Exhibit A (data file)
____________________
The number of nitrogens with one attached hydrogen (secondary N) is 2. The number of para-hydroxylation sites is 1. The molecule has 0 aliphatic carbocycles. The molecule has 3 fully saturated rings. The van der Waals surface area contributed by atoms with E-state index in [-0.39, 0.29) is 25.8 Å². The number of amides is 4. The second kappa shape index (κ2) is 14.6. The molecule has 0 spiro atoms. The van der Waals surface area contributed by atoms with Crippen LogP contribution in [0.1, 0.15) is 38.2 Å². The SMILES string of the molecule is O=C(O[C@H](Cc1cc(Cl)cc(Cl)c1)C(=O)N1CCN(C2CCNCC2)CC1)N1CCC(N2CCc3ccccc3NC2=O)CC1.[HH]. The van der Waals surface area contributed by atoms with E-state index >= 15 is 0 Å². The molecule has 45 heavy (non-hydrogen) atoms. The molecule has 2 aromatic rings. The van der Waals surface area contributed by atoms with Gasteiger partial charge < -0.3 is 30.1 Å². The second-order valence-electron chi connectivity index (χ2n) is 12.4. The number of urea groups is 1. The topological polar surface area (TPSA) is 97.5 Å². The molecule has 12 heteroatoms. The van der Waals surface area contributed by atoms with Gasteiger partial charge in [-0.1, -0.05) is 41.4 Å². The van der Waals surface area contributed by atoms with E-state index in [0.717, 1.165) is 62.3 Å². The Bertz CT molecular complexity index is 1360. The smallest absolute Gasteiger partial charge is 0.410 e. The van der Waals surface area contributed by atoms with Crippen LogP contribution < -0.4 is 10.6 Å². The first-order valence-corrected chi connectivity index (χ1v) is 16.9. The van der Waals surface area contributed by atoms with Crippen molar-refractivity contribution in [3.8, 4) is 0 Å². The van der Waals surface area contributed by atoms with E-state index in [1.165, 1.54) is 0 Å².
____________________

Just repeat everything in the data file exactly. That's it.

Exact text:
The number of nitrogens with one attached hydrogen (secondary N) is 2. The number of para-hydroxylation sites is 1. The molecule has 0 aliphatic carbocycles. The molecule has 3 fully saturated rings. The van der Waals surface area contributed by atoms with E-state index in [-0.39, 0.29) is 25.8 Å². The number of amides is 4. The second kappa shape index (κ2) is 14.6. The molecule has 0 spiro atoms. The van der Waals surface area contributed by atoms with Crippen LogP contribution in [0.1, 0.15) is 38.2 Å². The SMILES string of the molecule is O=C(O[C@H](Cc1cc(Cl)cc(Cl)c1)C(=O)N1CCN(C2CCNCC2)CC1)N1CCC(N2CCc3ccccc3NC2=O)CC1.[HH]. The van der Waals surface area contributed by atoms with E-state index >= 15 is 0 Å². The molecule has 45 heavy (non-hydrogen) atoms. The molecule has 2 aromatic rings. The van der Waals surface area contributed by atoms with Gasteiger partial charge < -0.3 is 30.1 Å². The second-order valence-electron chi connectivity index (χ2n) is 12.4. The number of urea groups is 1. The topological polar surface area (TPSA) is 97.5 Å². The molecule has 12 heteroatoms. The van der Waals surface area contributed by atoms with Gasteiger partial charge in [-0.1, -0.05) is 41.4 Å². The van der Waals surface area contributed by atoms with E-state index in [0.717, 1.165) is 62.3 Å². The Bertz CT molecular complexity index is 1360. The smallest absolute Gasteiger partial charge is 0.410 e. The van der Waals surface area contributed by atoms with Crippen LogP contribution < -0.4 is 10.6 Å². The first-order valence-corrected chi connectivity index (χ1v) is 16.9. The van der Waals surface area contributed by atoms with Crippen molar-refractivity contribution in [3.8, 4) is 0 Å². The van der Waals surface area contributed by atoms with E-state index in [1.165, 1.54) is 0 Å².